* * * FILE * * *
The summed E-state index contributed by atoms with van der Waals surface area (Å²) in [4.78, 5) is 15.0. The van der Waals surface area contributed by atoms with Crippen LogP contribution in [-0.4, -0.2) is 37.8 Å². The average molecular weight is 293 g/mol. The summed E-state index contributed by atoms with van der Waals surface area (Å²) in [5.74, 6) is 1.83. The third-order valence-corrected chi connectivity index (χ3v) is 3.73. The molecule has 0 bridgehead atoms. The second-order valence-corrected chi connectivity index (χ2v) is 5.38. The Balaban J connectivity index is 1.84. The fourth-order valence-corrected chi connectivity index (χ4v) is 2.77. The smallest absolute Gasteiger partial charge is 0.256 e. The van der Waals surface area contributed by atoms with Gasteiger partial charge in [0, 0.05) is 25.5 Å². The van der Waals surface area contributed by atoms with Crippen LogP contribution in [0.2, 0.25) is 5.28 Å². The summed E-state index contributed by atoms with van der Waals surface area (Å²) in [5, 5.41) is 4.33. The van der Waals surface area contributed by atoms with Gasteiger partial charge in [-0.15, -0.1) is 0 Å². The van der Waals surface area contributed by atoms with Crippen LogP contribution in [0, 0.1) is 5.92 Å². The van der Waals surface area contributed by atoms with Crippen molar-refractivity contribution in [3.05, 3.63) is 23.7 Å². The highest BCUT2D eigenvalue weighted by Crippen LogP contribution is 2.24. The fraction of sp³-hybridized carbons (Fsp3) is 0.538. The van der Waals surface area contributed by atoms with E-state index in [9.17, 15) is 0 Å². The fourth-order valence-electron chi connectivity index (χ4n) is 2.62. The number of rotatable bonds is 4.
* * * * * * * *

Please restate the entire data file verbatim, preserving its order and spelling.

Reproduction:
The summed E-state index contributed by atoms with van der Waals surface area (Å²) in [4.78, 5) is 15.0. The van der Waals surface area contributed by atoms with Crippen LogP contribution in [-0.4, -0.2) is 37.8 Å². The average molecular weight is 293 g/mol. The summed E-state index contributed by atoms with van der Waals surface area (Å²) in [5.74, 6) is 1.83. The third-order valence-corrected chi connectivity index (χ3v) is 3.73. The molecule has 0 bridgehead atoms. The second-order valence-corrected chi connectivity index (χ2v) is 5.38. The Balaban J connectivity index is 1.84. The fourth-order valence-corrected chi connectivity index (χ4v) is 2.77. The smallest absolute Gasteiger partial charge is 0.256 e. The van der Waals surface area contributed by atoms with Gasteiger partial charge in [0, 0.05) is 25.5 Å². The van der Waals surface area contributed by atoms with Crippen LogP contribution in [0.2, 0.25) is 5.28 Å². The summed E-state index contributed by atoms with van der Waals surface area (Å²) in [5, 5.41) is 4.33. The van der Waals surface area contributed by atoms with Gasteiger partial charge in [-0.15, -0.1) is 0 Å². The van der Waals surface area contributed by atoms with Crippen LogP contribution in [0, 0.1) is 5.92 Å². The van der Waals surface area contributed by atoms with Crippen molar-refractivity contribution in [3.05, 3.63) is 23.7 Å². The highest BCUT2D eigenvalue weighted by Crippen LogP contribution is 2.24. The fraction of sp³-hybridized carbons (Fsp3) is 0.538. The van der Waals surface area contributed by atoms with E-state index in [9.17, 15) is 0 Å². The fourth-order valence-electron chi connectivity index (χ4n) is 2.62. The number of rotatable bonds is 4.